My Uncle Bruce Lee

Translated by: 
Susanna Soojung Lim

This is not a story about Li Xiaolong, also known as Bruce Lee. And I’m not saying that my uncle is Bruce Lee. My uncle was simply one of the countless ordinary people who admired Bruce Lee. At that time, we were all fans of Li Xiaolong. Was there ever a boy who hadn’t hit himself on the back of the head while having a go with those nunchuks? We wanted to have a fist as fast and powerful as his, and back muscles as broad as a straw floor-mat. In other words, in the process of becoming a man, trying to be like Bruce Lee was – like masturbation – a compulsory requirement, not an optional one. My uncle was one of those Bruce Lee followers, but for him Bruce was more than just an object of adulation. He idolised Li Xiaolong so much that he wanted to follow him in every way, and Uncle truly sought to go far. Like Bruce, he sought to reach for the heavens and become a star. 

But dreams are bound to be shattered. And hope? Crushed. A fast and powerful fist; muscles as resilient as a rubber band; a body that, kicking the earth, charges up, fresh and resplendent, with cool-headed ease; and the confidence of the strong! This is the dream for all of us who seek to transcend our human weakness. But the greater our desire for transcendence, the heavier the gravitational pull of despair presses on our shoulders and the more acute becomes the frustration of the body. Our hearts feel as if they’re about to burst, we’re short of breath, our legs give way under us. The moment we realise our bodies are softer than tofu and more fragile than glass – and, what’s more, that the spirit encased within is even less trustworthy – our timid souls duck into dark and solitary hiding.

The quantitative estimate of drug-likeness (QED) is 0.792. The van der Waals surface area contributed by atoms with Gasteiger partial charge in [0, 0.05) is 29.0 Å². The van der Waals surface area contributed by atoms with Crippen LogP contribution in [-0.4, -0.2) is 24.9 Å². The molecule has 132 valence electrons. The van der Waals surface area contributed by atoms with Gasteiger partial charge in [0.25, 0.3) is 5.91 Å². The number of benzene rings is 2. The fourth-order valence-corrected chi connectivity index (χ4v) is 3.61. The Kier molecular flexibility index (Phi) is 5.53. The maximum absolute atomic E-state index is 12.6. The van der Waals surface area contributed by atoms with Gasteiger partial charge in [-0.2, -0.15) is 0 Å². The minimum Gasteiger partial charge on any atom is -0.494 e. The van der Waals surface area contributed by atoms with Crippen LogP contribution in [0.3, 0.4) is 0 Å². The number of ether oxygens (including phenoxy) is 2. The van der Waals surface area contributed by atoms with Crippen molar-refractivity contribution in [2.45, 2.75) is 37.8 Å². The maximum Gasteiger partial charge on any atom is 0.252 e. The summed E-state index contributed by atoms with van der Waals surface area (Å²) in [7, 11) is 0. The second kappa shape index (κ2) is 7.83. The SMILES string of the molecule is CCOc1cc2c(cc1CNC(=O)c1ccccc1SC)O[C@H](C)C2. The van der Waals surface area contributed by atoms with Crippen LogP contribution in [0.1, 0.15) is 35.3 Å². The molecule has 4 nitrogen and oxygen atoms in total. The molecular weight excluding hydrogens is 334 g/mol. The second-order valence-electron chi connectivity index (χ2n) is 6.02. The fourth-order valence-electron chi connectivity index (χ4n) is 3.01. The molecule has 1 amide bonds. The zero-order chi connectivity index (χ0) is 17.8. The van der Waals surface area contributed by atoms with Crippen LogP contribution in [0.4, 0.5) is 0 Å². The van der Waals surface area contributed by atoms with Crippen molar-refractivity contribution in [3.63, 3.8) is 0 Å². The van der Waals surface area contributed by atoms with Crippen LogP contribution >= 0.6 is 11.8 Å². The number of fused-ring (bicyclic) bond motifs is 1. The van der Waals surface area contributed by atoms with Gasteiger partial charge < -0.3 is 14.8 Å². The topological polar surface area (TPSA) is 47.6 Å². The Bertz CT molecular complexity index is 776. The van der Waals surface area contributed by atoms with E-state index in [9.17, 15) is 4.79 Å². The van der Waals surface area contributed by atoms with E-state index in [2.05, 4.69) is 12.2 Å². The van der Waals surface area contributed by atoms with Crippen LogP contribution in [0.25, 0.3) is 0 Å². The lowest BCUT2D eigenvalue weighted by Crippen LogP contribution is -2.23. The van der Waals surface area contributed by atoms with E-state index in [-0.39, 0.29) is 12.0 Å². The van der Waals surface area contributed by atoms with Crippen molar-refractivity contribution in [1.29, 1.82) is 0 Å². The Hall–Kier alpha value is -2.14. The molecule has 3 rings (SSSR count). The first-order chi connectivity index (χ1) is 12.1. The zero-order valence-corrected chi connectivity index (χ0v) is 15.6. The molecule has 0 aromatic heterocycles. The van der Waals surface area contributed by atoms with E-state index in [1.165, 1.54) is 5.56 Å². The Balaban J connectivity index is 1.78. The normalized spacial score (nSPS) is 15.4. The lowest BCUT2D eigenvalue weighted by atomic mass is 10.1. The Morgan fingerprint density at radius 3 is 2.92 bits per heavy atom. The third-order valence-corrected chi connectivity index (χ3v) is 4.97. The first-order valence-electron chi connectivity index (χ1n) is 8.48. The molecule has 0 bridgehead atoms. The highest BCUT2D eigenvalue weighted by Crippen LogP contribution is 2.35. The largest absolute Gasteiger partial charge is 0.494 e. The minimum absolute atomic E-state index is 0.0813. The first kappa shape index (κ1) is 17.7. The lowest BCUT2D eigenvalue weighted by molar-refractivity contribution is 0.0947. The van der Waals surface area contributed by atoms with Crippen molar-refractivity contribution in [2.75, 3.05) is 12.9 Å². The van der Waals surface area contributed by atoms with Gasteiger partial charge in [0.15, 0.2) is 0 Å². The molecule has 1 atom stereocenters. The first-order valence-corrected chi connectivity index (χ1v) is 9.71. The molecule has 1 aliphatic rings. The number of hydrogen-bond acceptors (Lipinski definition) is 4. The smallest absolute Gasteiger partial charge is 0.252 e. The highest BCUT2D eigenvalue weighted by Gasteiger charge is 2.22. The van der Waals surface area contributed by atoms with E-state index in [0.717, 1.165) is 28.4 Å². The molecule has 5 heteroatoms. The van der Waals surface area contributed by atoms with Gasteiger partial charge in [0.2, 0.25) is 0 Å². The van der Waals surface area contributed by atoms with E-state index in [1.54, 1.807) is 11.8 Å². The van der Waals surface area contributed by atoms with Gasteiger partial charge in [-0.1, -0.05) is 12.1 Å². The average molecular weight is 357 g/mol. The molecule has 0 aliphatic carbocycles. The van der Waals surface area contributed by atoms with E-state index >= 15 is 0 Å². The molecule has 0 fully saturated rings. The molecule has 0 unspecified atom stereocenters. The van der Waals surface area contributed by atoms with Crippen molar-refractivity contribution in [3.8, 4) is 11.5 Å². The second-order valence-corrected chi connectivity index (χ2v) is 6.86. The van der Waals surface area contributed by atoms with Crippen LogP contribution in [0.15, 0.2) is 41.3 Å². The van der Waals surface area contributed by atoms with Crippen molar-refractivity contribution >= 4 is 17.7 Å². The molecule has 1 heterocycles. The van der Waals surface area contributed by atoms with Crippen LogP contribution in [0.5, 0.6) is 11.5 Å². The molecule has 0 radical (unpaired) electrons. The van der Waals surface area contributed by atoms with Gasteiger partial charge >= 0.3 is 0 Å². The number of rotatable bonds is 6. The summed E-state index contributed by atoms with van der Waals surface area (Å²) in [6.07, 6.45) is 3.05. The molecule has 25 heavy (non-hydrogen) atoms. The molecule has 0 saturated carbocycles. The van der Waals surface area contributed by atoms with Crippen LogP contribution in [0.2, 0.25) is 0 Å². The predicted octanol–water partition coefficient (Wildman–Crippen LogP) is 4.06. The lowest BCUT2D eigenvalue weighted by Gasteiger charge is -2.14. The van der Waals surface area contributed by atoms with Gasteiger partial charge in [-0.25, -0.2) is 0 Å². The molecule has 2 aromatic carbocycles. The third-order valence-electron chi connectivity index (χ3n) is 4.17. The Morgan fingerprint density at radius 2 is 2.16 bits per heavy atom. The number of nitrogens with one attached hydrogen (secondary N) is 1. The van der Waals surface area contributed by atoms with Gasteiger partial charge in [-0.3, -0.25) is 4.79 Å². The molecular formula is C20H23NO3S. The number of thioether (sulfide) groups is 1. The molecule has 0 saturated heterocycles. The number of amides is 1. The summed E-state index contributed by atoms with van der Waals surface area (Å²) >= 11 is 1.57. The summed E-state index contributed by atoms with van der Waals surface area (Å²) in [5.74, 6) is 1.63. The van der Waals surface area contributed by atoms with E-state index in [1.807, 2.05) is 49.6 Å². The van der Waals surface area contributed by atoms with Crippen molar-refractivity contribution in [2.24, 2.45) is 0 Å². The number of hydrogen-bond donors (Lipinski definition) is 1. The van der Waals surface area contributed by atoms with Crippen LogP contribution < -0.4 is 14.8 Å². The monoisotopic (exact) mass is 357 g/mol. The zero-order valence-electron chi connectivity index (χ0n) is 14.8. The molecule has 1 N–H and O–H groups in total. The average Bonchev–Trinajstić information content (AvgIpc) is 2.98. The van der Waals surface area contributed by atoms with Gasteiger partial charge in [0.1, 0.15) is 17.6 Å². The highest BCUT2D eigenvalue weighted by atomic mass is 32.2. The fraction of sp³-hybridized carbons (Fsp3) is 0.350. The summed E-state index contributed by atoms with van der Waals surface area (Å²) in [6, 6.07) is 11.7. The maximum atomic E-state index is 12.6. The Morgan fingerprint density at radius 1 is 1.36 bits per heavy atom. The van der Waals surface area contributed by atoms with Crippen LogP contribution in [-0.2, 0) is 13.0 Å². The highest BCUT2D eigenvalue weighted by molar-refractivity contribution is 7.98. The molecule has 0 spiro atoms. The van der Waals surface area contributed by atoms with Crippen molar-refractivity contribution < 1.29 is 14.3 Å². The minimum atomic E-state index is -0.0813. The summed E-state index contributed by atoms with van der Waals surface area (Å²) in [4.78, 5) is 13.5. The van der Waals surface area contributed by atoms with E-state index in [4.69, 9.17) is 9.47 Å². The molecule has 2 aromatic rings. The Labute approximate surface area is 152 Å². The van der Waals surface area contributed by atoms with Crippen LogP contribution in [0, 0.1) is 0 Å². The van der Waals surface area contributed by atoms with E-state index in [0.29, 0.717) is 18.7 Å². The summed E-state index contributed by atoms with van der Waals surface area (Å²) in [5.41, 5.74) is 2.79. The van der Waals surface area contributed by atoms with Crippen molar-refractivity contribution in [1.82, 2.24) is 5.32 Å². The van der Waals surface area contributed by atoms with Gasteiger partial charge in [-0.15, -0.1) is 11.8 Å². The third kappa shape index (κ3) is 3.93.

My uncle was like that, too. He never fulfilled his dreams, never achieved love, never managed to remove the curse of illegitimacy hanging over his head. If he had died young, would he have become a legend like Bruce Lee? Of course not. Li Xiaolong rose up like a flame and disappeared like smoke, thereby becoming a legend; but my uncle was never able to fly that high. An imitation is fundamentally different from the original, and what separates a fake from the real thing is what separates the earth from the sky. 

You don’t live for something. You just live. 

Bruce Lee said that. He also said the meaning of life was in simply living. Which means even if you break and fall, no matter where it may be, you get back on your feet and plod on. That was how it was with Uncle. 

Li Xiaolong died in the summer of 1973. It was of course Uncle who first told me the news. Since Li was a world-class star as famous as Marilyn Monroe or Elvis Presley, his death was big news. There was also wide speculation on the cause of his death. One theory claimed suicide; another suggested murder. There was talk of substance abuse and drug addiction. One story had him poisoned, while a bizarre rumour floated around that the cause was a mort d’amour while the star was making love to the actress Ting Pei. Some theories were more outlandish, like the one involving the triads or the yakuza, or the one that had the high priests of Shaolin Temple eliminating Bruce through psychokinesis in order to protect China’s traditional martial arts. But whatever the rumours, the inescapable fact was that Bruce Lee was gone.